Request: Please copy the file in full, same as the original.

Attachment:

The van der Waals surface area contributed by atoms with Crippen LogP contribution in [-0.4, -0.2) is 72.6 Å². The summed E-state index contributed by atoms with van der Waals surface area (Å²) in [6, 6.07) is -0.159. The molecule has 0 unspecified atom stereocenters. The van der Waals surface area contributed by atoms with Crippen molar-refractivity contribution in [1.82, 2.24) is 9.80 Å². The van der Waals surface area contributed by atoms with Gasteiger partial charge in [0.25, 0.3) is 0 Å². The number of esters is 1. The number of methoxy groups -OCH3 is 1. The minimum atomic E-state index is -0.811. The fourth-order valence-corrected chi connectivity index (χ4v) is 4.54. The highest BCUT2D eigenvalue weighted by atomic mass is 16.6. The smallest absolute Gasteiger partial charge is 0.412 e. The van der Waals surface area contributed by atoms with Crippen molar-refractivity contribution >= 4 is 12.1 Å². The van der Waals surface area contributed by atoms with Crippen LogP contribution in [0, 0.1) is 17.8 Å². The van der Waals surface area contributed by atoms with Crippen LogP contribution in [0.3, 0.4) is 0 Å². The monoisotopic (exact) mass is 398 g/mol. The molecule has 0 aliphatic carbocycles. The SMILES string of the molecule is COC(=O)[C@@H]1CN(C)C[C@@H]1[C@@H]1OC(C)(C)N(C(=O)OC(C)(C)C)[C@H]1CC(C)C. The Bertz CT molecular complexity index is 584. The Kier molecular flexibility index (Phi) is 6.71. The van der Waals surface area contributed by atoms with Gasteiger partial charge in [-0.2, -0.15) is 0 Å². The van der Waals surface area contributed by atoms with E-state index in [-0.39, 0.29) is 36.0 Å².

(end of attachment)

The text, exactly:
The van der Waals surface area contributed by atoms with Crippen LogP contribution in [-0.4, -0.2) is 72.6 Å². The summed E-state index contributed by atoms with van der Waals surface area (Å²) in [6, 6.07) is -0.159. The molecule has 0 unspecified atom stereocenters. The van der Waals surface area contributed by atoms with Crippen molar-refractivity contribution in [1.82, 2.24) is 9.80 Å². The van der Waals surface area contributed by atoms with Gasteiger partial charge in [0.25, 0.3) is 0 Å². The number of esters is 1. The number of methoxy groups -OCH3 is 1. The minimum atomic E-state index is -0.811. The fourth-order valence-corrected chi connectivity index (χ4v) is 4.54. The highest BCUT2D eigenvalue weighted by atomic mass is 16.6. The smallest absolute Gasteiger partial charge is 0.412 e. The van der Waals surface area contributed by atoms with Crippen molar-refractivity contribution >= 4 is 12.1 Å². The van der Waals surface area contributed by atoms with Crippen LogP contribution in [0, 0.1) is 17.8 Å². The van der Waals surface area contributed by atoms with Crippen LogP contribution in [0.3, 0.4) is 0 Å². The monoisotopic (exact) mass is 398 g/mol. The molecule has 0 aliphatic carbocycles. The SMILES string of the molecule is COC(=O)[C@@H]1CN(C)C[C@@H]1[C@@H]1OC(C)(C)N(C(=O)OC(C)(C)C)[C@H]1CC(C)C. The Bertz CT molecular complexity index is 584. The Kier molecular flexibility index (Phi) is 6.71. The van der Waals surface area contributed by atoms with Gasteiger partial charge in [-0.2, -0.15) is 0 Å². The van der Waals surface area contributed by atoms with E-state index in [-0.39, 0.29) is 36.0 Å².